Thursday, 27 November 2008

An Afternoon among Montreal's Rats de bibliothèque, Or the Pleasure of Libraries

The Grande bibliothèque du Québec—Quebec’s bibliothèque nationale in downtown Montreal--was full of people of all ages at 3 p.m. yesterday afternoon. The elderly and the well-dressed mixed amiably with the young and the scruffy in the reading rooms and the document check-outs. It had been a long time since I’d visited—I usually use libraries which are nearer to where I live or the one at McGill—but I was looking for the English translation of Ensemble, C’est tout by Anna Gavalda for the next round of book discussions the week after next. Oddly all copies of Hunting and Gathering, as it’s called in English, were out on loan everywhere, except for one at Quebec’s flagship library.

I couldn’t help thinking two things as I checked out my books (of course I found a couple of other things I couldn't resist: that's the great joy and the great danger of libraries.) The first was just how user-friendly it is, and the second—a corollary--was how different it is from the François-Mitterrand complex of the Bibliothèque nationale de France in Paris even though both are official depositories for everything published in their jurisdictions. Quebec’s "national" library has suffered problems—a number of the frosted glass panels on the outside which allow floods of diffused light to enter the building without harming books have disintegrated and fallen, for example. But it has been adopted enthusiastically by Montrealers who obviously were thirsting for such a public place.

Paris’s Grande bibliothèque is something else again, a place for research and serious scholars. It may be the center piece for a revitalization of former industrial sites along the Seine, but it is almost forbidding. The difference reflects many things, among them France’s longer intellectual tradition: the BNF has an enormous collection of priceless things that must be carefully preserved. But the crowds in the Quebec’s Grande bibliothèque also are a response to a long penury of public libraries in most of the province. Montreal has had to play catch=up, and decided to collaborate with the GBQ project in order to fill a great need. Better late than never, I guess.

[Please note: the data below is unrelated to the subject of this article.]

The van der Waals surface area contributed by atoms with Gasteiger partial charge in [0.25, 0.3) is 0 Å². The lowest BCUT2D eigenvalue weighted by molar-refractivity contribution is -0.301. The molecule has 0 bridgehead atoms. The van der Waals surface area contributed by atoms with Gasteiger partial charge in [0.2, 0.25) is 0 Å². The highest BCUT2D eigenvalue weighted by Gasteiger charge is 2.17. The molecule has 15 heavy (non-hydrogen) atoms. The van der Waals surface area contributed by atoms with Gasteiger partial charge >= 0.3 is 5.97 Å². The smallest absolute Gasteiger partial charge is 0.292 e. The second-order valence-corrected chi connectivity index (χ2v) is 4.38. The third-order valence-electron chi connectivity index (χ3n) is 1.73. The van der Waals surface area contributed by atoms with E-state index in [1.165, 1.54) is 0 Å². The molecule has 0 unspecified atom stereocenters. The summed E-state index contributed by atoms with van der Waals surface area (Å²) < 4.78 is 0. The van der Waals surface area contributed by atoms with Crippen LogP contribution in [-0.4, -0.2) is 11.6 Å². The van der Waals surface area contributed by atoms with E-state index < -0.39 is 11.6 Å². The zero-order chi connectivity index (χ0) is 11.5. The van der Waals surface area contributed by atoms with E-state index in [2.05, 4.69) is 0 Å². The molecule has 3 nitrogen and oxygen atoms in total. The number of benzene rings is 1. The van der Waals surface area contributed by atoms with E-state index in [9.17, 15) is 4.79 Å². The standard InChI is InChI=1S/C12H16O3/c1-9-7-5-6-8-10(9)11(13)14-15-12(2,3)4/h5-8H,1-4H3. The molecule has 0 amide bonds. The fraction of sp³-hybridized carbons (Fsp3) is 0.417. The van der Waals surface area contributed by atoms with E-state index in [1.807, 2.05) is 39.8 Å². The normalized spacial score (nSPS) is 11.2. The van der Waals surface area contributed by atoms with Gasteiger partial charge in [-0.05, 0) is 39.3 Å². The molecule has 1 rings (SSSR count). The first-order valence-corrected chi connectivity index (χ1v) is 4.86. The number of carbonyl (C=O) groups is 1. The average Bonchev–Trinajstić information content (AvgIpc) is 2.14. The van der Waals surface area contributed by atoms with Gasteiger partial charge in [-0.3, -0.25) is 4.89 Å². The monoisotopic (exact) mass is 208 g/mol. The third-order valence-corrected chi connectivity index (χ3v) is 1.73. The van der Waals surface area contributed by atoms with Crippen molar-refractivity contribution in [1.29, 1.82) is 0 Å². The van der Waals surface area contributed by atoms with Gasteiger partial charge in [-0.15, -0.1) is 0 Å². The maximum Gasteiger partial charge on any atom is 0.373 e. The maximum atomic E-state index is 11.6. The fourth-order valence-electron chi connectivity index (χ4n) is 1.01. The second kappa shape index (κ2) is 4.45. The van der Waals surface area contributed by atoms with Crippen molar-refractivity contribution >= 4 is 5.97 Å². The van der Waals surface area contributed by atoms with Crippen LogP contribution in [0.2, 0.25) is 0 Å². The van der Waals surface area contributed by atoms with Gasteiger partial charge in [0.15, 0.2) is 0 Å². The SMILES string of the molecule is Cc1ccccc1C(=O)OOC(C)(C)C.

Note: On the left, a photo of Montreal's Grande bibliothèque from Virtual Tourist. On the right, my photo of the François Mitterand complex.


lagatta said...

Yes, I've used both libraries, and while the French version of "La Grande bibliothèque" has a much richer "fonds", it is very forbidding, although I was there with a friend who is a rather prominent French intellectual (CNRS research director). I also know a fellow who works there, and doesn't enjoy it at all, physically, as a workplace. One great thing nearby is the new, fully-automated métro line 14 that serves it and alleviates the overcrowding in earlier central Parisian lines.

I also like the highly-pitched auditorium at La grande bibiliothèque (Montréal version).

By the way, "national" doesn't take quotes. A nation isn't necessarily a sovereign state. Scotland and Wales are nations, the Basque nation straddles the Spanish-French border, and there are many First Nations here, including the Mohawks who have one reserve that is located in Québec, Ontario, and New York State!

Church-ridden Québec in times past actually seems to have discouraged public libraries. The old city library is a lovely building, but the collection was woefully inadequate.

I've been to very user-friendly libraries in France, but they tended to be local branch ones, or for example the very friendly library in the old Parisian suburb of Montreuil...

The BANQ is actually a great place to meet people. Wonderful for those of us who really aren't barflies.

Mary Soderstrom said...

Libraries are one of my great enthusiasms, and if I'm not mistaken I met you in one on Saturday! Putting things together, I seems to me you must be the woman who had so many interesting things to say about cycling, Amsterdam etc.

The Mile End library is very special for me: as I may have said to you, we were parishioners there at one point, and my son, who had a perod of intense spirituality at 11 decided to be baptized there, and was the last person to be so before the building was deconsecrated for renovation as the library.

Best wishes